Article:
||This article needs additional citations for verification. (January 2010)|
|7th Director of the National Economic Council|
November 2007 – January 20, 2009
|Preceded by||Allan Hubbard|
|Succeeded by||Lawrence Summers|
|Alma mater||Stanford University
Keith Hennessey is the former Assistant to the U.S. President for Economic Policy and Director of the U.S. National Economic Council. He was appointed to the position in November 2007 by President George W. Bush, and served until the end of Bush's second term in office. Mr. Hennessey served in the White House since August 2002, when he was appointed to his previous position of Deputy Assistant to the U.S. President for Economic Policy and Deputy Director of the U.S. National Economic Council. He is currently a research fellow at Stanford University's Hoover Institution.
Prior to joining the White House staff, Hennessey worked for Senate Majority Leader Trent Lott from February 1997 to August 2002. While in Senator Lott's office, he was involved in the Balanced Budget Act of 1997 and all budget resolutions since 1997, the Economic Growth and Tax Relief Reconciliation Act of 2001 and all tax legislation since 1998, Trade Promotion Authority, all health legislation, the Transportation Equity Act, FAA authorization bills and many other smaller bills. Prior to joining Senator Lott, Hennessey worked as a health economist for the Senate Budget Committee, from January 1995 to February 1997. Hennessey was a research assistant for the Bipartisan Commission on Entitlement and Tax Reform from June 1994 to January 1995. From 1990 and 1992 he tested the database program Q&A for Symantec Corporation in Cupertino, California.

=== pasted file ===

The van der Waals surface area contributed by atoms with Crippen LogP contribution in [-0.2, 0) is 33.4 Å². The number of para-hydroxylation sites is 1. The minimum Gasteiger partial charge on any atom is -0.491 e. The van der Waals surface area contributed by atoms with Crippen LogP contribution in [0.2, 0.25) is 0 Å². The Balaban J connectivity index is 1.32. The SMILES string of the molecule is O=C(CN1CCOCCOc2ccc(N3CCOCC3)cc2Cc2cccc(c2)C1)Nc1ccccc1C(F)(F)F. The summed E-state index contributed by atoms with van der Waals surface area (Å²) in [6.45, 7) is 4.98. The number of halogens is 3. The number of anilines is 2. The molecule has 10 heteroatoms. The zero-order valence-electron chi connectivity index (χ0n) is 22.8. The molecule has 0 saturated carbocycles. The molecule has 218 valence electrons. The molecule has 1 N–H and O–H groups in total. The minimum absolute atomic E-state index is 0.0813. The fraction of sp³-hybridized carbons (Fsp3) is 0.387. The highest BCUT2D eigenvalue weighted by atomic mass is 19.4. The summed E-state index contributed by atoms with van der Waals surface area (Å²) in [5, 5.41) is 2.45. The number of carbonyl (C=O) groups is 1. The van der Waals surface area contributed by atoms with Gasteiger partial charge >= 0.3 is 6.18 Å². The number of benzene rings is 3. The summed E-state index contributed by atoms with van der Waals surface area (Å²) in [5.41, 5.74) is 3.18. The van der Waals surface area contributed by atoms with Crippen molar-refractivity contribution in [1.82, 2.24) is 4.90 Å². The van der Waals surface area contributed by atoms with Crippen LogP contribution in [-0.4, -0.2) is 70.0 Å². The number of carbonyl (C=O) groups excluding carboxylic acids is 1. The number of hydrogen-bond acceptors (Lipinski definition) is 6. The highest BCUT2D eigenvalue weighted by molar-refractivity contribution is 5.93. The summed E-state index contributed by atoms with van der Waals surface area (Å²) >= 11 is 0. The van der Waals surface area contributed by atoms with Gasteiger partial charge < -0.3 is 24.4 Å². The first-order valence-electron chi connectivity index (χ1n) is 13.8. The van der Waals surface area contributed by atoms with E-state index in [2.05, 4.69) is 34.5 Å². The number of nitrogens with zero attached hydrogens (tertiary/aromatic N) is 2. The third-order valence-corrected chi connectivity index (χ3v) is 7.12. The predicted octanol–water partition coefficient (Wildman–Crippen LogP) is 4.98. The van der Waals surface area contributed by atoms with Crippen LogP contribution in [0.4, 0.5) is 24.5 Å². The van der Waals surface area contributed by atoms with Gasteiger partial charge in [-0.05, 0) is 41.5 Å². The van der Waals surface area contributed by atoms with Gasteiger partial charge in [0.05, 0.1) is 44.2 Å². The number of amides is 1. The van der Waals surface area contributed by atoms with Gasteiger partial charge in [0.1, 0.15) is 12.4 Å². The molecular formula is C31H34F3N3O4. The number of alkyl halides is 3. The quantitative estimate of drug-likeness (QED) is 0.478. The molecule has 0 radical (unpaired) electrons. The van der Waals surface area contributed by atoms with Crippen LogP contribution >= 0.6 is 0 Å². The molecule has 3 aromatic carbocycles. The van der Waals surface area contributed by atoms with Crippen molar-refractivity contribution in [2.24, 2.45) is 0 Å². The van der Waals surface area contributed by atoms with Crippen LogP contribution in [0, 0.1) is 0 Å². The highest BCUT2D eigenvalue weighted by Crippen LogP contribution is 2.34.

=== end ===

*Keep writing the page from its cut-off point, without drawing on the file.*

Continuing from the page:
Hennessey holds a B.S. in Mathematics and Political Science from Stanford University as well as a Master of Public Policy from the John F. Kennedy School of Government at Harvard. The title of his Harvard public policy thesis was Unintended Consequences: Critical Assumptions in the Clinton Health Plan.
Since leaving the White House, Hennessey has been a television commentator and started a blog called "KeithHennessey.com", which was named in an article reported by the Wall Street Journal economics bureau as one of the "Top 25 Economics Blogs" (limited to free blogs and excluding blogs about markets). The Journal writers gave Hennessey's blog "3 light bulbs" for originality, "3 calculators" for "geekiness" and "4 reading glasses" for readability (on scales of 1 to 5, with "5" the best in each category).
- Hennessey, Keith, "About Keith Hennessey" Web page, "KeithHennessey.com" blog, retrieved September 9, 2009
- [Justin Hart, Phil Izzo, Kelly Evans, Sara Murray, Conor Dougherty and Sudeep Reddy, "A Reader's Guide to Econoblogs"], July 16, 2009, The Wall Street Journal onlilne edition, retrieved September 9, 2009
|Director of the National Economic Council